Two decades ago, Wendy and Skip Spring reached in for $37,000 to buy Bunny Lake and she rewarded their selection with a 2001 HOY title, the last time a pacing filly and a trotting filly went 1-2 in the balloting (Syrinx Hanover was second).
Remembering Dave Elliott’s 100-win season
In 1983, Dave Elliott became the first trainer to record a 100-win season at the Meadowlands. The star of his stable was On Around and John Campbell drove almost exclusively for the barn. For the year at the Meadowlands, Elliott had 450 starts, exactly 100 wins, 75 second, 51 thirds, earnings of $1,203,857.
This came after three solid seasons for Elliott.
1982 — 265 60-36-37 $682,371
1981 — 321 61 39 40 $613,065
1980 — 186 45 37 22 $462,823
This year marks the 30th anniversary of the Campbell brothers leading at the Meadowlands in training (Jim) and driving (John).
Shoulda seen it coming?
The year before they finished 1-2 in the richest race ever contested, the $2,161,000 Woodrow Wilson, Bill O’Donnell and Bill Popfinger were 1-2 with Nihilator and Praised Dignity, respectively. 1984.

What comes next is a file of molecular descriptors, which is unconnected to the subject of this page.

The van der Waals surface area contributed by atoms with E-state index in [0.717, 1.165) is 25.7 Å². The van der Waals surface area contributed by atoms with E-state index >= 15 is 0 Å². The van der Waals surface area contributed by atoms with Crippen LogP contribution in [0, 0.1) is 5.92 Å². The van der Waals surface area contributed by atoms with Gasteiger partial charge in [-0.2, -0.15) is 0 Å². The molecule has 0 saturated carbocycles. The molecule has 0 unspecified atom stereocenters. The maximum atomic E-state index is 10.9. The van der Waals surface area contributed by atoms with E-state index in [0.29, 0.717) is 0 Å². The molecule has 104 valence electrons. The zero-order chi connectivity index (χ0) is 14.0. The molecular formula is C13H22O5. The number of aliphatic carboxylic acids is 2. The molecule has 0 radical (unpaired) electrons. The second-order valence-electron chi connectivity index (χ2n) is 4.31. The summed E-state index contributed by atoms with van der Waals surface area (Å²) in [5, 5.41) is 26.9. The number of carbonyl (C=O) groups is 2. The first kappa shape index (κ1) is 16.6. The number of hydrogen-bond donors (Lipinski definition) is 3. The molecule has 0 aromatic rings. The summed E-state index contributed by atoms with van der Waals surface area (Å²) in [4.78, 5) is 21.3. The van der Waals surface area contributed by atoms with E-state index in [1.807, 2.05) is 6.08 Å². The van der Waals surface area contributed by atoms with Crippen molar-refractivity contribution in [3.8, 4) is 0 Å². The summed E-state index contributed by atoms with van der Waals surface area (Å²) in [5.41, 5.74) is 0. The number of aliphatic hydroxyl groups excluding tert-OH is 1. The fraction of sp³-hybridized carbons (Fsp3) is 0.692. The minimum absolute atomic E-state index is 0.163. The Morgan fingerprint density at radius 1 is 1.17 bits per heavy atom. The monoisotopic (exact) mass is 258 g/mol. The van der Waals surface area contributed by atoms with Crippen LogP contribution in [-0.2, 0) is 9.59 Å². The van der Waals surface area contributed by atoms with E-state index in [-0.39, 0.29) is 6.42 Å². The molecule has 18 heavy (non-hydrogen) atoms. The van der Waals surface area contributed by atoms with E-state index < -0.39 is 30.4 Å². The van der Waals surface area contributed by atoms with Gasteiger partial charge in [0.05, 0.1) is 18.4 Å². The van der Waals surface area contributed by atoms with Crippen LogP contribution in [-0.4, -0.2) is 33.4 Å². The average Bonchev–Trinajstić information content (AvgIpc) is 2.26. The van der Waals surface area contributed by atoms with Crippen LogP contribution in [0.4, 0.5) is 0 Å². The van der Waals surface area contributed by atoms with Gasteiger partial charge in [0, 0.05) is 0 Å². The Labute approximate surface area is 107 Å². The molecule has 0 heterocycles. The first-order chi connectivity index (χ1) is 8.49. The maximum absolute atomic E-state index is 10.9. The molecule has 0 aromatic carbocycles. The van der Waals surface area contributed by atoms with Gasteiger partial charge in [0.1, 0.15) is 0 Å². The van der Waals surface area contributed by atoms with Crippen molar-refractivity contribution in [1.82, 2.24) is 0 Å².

The year before in the Wilson — won by Carls Bird — in the two richest of the four consolations, O’Donnell won the $200,000 one with Panorama (the sire of Staying Together) and Popfinger won the $150,000 second consolation with Embrace Me to the tune of $90.20.
It was Powerball Night for a lucky few who, at the Meadowlands on Feb. 24, 1977 hit the 4th race trifecta. The three in order of finish 1-2-3 were 5-1 Fort Norman ($12.00), over 10-1 Lookout Red Clay with 12-1 Dreamalong Butler third. Herve Filion-Jim Tallman and Greg Wright. The trifecta paid… ready? $14,454!
What could have been for Western Hanover?